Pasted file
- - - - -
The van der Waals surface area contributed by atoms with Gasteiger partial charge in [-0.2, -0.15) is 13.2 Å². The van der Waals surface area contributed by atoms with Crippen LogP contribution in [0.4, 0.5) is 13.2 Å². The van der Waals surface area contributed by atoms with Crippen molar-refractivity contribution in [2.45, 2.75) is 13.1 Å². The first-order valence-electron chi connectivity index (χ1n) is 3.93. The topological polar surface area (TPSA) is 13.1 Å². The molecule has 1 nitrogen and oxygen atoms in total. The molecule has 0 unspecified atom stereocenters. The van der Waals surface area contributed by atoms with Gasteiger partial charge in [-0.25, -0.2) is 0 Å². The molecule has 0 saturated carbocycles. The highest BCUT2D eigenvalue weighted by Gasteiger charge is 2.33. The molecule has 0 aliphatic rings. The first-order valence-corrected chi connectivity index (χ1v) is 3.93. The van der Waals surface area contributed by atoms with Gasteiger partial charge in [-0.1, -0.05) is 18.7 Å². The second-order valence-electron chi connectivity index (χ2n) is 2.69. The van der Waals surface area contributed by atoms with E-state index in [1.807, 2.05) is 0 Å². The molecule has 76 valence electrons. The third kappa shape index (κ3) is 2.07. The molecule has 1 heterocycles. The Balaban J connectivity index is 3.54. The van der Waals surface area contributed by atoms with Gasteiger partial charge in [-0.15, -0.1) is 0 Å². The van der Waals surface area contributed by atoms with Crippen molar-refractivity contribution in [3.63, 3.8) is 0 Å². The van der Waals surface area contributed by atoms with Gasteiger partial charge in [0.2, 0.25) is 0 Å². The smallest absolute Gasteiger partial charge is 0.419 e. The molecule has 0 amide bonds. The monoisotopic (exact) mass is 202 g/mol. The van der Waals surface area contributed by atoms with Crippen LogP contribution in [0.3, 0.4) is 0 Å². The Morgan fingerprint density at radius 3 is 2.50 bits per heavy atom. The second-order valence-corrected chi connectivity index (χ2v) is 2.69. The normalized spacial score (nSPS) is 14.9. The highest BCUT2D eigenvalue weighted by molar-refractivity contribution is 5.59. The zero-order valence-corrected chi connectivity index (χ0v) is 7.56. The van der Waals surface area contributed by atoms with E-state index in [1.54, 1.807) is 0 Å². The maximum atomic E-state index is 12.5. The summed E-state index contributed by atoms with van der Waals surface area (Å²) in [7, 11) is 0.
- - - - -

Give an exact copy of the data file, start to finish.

The van der Waals surface area contributed by atoms with Gasteiger partial charge in [-0.2, -0.15) is 13.2 Å². The van der Waals surface area contributed by atoms with Crippen LogP contribution in [0.4, 0.5) is 13.2 Å². The van der Waals surface area contributed by atoms with Crippen molar-refractivity contribution in [2.45, 2.75) is 13.1 Å². The first-order valence-electron chi connectivity index (χ1n) is 3.93. The topological polar surface area (TPSA) is 13.1 Å². The molecule has 1 nitrogen and oxygen atoms in total. The molecule has 0 unspecified atom stereocenters. The van der Waals surface area contributed by atoms with Gasteiger partial charge in [-0.25, -0.2) is 0 Å². The molecule has 0 saturated carbocycles. The highest BCUT2D eigenvalue weighted by Gasteiger charge is 2.33. The molecule has 0 aliphatic rings. The first-order valence-corrected chi connectivity index (χ1v) is 3.93. The van der Waals surface area contributed by atoms with Gasteiger partial charge in [-0.1, -0.05) is 18.7 Å². The second-order valence-electron chi connectivity index (χ2n) is 2.69. The van der Waals surface area contributed by atoms with E-state index in [1.807, 2.05) is 0 Å². The molecule has 76 valence electrons. The third kappa shape index (κ3) is 2.07. The molecule has 1 heterocycles. The Balaban J connectivity index is 3.54. The van der Waals surface area contributed by atoms with Gasteiger partial charge in [-0.15, -0.1) is 0 Å². The van der Waals surface area contributed by atoms with Crippen molar-refractivity contribution in [3.63, 3.8) is 0 Å². The van der Waals surface area contributed by atoms with Gasteiger partial charge in [0.2, 0.25) is 0 Å². The smallest absolute Gasteiger partial charge is 0.419 e. The molecule has 0 amide bonds. The monoisotopic (exact) mass is 202 g/mol. The van der Waals surface area contributed by atoms with Crippen LogP contribution in [0.3, 0.4) is 0 Å². The Morgan fingerprint density at radius 3 is 2.50 bits per heavy atom. The second-order valence-corrected chi connectivity index (χ2v) is 2.69. The normalized spacial score (nSPS) is 14.9. The highest BCUT2D eigenvalue weighted by molar-refractivity contribution is 5.59. The zero-order valence-corrected chi connectivity index (χ0v) is 7.56. The van der Waals surface area contributed by atoms with E-state index in [1.54, 1.807) is 0 Å². The maximum atomic E-state index is 12.5. The summed E-state index contributed by atoms with van der Waals surface area (Å²) in [7, 11) is 0.